AOL went flat-rate they established a $19.95 price point that many
ISPs then matched. Since that time a number have raised prices or
placed limitations on $20 accounts.

The rogue email message has circulated widely in Brazil and has been
the subject of radio and press coverage. Here is a recent column [6]
from Maria Ercilia, a respected Brazilian Net columnist. If one can
trust the translation that results from feeding [6] to the Babelfish
[7], she appears to puncture the tenets of the strike call as Manoel
has done. Nonetheless, if you need to download anything from a Bra-
zilian site, then January 13 might be a good day to do it.

[5] http://tbtf.com/archive/1998-11-03.html#s01
[6] http://www.uol.com.br/internet/netvox/nvox221298.htm
[7] http://babelfish.altavista.digital.com/cgi-bin/translate?

..Blue Mountain gets early win in Microsoft suit

Redmond ordered to stop filtering greeting cards as spam

A California judge has issued a temporary restraining order against
the software giant in a case brought by Blue Mountain Arts, a pur-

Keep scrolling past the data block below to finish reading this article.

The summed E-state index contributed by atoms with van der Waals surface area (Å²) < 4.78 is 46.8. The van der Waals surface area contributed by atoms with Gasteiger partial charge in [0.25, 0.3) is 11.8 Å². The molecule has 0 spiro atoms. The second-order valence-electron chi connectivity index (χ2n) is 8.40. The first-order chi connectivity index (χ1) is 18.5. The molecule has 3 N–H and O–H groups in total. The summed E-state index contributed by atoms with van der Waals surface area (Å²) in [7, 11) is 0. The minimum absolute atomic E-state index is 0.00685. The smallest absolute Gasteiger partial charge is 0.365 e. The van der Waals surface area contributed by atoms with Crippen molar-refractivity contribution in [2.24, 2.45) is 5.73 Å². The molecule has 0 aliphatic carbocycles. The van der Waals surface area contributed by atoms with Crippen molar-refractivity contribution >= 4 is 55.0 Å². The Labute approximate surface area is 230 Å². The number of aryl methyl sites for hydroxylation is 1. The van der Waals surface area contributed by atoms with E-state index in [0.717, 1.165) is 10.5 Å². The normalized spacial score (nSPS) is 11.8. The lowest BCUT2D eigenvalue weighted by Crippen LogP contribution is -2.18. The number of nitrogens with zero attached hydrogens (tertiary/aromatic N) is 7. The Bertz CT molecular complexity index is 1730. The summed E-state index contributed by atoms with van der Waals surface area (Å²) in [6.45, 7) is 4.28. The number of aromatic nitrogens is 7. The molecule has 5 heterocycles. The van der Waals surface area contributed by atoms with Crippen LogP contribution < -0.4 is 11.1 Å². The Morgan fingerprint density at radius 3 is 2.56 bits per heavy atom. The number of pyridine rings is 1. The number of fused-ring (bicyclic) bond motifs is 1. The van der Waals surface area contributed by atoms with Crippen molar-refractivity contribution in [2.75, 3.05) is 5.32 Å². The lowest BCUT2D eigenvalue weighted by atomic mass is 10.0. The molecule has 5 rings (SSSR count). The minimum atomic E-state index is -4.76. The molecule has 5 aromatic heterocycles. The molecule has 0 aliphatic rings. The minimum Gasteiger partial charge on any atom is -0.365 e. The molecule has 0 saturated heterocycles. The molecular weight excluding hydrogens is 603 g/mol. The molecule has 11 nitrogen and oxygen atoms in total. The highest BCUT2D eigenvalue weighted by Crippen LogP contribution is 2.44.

veyor of online greeting cards [8] and one of the more heavily traf-
ficked sites on the Web. Blue Mountain noticed that the email client
bundled with the latest beta version of Internet Explorer, Outlook
Express, blocked Blue Mountain's greeting notifications as spam. The
company became suspicious because Microsoft had just announced its
own competing greeting-card service as part of msn.com. Blue Moun-
tain's cards were also blocked for at least a few days from custom-
ers of WebTV, another Microsoft property. Blue Mountain's direct ap-
peals to Microsoft yielded no satisfaction and the company went to

The small company's suspicions are understandable in light of all
that has come out about Microsoft's business practices. But Redmond
argued that this time it wasn't behaving anti-competitively, and its
point was bolstered by the fact that its own msn.com greeting cards
were blocked in the same way. (The reported WebTV blockage was nei-
ther confirmed nor explained.) The judge ordered Microsoft to assist
Blue Mountain in modifying its greeting cards so they pass through
the Outlook Express spam filter. Microsoft must also warn consumers
of the email client's blocking action.

Thanks to Rob Mayhew <wizworks@istar.ca>, who was the first of sev-